Last Sunday morning I stood on the corner of Sepulveda and Skirball Drive. Ten families with children of all ages in tow and I stood at the red light, eager to get to Milk and Bookies. (The glory of that charity event held this year at the Skirball is for another blog.) There were no cars anywhere in sight. Not a one as far as the eye could see. Yet everyone stood there, waiting for the light to change. Good!
I have been trying to process Julia Siegler’s tragic death all week long. Julia, who ran to catch her bus, crossing against the red light on Sunset, thought she could make it. Julia’s horrible death was no one’s fault. There is no one to blame, much as everyone tried to point a finger. It was an accident. Julia could have been killed in a cross walk even if the light had been green. The fact is, she ran for it, against a red light. And what we know is that often kids just don’t think. That’s the long and short of it.
How many parents make a run for it, cross when the light is red, roll through the stop sign (“the California stop”), jay walk? Lots of us do. And we do it when our kids are in the car, in a stroller, or hurrying right along with us. When I was a school director, I went out of my mind when parents made a run for it, jaywalking right across the perpetually trafficky Barrington Avenue at Olympic Boulevard, nursery school child in tow. Are you kidding?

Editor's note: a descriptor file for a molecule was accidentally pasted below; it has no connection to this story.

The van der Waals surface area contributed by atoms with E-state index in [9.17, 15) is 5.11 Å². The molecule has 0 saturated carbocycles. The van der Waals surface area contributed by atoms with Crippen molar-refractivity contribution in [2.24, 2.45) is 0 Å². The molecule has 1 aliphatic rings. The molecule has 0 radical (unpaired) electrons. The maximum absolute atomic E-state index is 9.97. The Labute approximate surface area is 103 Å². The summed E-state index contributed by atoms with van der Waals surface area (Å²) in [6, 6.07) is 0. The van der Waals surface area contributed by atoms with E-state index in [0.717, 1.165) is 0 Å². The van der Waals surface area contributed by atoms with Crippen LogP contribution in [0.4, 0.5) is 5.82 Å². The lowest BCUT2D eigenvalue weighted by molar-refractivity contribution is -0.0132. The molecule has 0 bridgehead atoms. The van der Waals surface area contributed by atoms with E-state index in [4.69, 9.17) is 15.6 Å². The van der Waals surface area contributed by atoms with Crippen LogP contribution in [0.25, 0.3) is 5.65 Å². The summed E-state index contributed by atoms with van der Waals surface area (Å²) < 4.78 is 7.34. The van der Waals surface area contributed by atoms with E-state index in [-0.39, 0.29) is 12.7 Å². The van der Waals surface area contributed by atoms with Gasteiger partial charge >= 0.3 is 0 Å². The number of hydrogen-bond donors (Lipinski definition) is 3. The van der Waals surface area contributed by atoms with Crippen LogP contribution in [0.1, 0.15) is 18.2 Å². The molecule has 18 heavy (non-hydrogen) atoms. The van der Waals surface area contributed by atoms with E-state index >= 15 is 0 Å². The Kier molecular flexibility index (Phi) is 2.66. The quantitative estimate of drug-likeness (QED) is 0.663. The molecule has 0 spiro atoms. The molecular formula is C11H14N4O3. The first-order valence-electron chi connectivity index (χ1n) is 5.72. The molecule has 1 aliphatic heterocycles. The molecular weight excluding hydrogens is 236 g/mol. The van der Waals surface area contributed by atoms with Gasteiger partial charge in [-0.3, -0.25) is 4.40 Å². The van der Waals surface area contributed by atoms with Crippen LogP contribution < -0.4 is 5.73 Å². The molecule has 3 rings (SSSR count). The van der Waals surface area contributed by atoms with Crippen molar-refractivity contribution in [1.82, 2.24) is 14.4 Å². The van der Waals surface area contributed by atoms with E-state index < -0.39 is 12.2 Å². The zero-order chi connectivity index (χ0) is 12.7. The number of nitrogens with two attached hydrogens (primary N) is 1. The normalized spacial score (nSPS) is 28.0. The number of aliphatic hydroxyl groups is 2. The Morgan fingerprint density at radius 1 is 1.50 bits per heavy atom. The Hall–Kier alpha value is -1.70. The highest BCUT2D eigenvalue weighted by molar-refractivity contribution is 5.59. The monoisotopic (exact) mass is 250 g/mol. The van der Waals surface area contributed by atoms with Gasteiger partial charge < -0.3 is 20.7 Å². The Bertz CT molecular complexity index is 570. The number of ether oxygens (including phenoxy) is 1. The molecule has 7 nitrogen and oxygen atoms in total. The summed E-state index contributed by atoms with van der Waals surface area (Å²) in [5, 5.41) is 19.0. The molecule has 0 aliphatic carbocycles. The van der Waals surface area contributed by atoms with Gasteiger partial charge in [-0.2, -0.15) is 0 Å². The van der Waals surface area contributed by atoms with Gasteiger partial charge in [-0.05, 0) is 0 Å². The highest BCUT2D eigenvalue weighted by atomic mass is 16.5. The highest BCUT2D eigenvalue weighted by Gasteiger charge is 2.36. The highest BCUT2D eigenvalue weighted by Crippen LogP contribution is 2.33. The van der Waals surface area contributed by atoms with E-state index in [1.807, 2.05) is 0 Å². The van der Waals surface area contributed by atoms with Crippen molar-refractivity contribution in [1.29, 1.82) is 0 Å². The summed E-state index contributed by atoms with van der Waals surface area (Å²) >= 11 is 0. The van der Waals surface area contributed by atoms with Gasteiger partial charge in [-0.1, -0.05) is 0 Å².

Every time we hurry through a yellow light turning red, roll through a stop, cross on a red, our children are watching. And what is the message? It’s okay…go for it! We’ll be fine.
What’s the hurry, I ask you. What’s the worst that can happen? You’ll be late. Okay, you’ll be late. Next time you’ll leave a little earlier. Well, I think in Julia’s death we know only too well what the worst is. It happened.
It’s time to slow down. Hurrying is enemy. Not only does it often undermine whatever we are trying to accomplish (C’mon. Hurry ! Hurry! We’re going to be late!), as your child slows to a snail’s pace, spikes growing out of the soles of his shoes, adhering him to the earth, but it puts us at risk. Hurrying takes our attention away from the business at hand. If you are rushing to make the light, are you really thinking about all the possible hazards?
There are no guarantees. But maybe if we parents make it a habit to walk to the corner crosswalk, to wait for the light to turn green, to slow down, fate won’t be tempted. If it isn’t even an option then maybe, just maybe our kids will practice the same, never even considering to go against a red light.
There will be times when we need our kids to speed it up. But to quote the great John Wooden, “Be quick, but don’t hurry.” Instead, hurry up and slow down. If not for your sake, then for your children’s.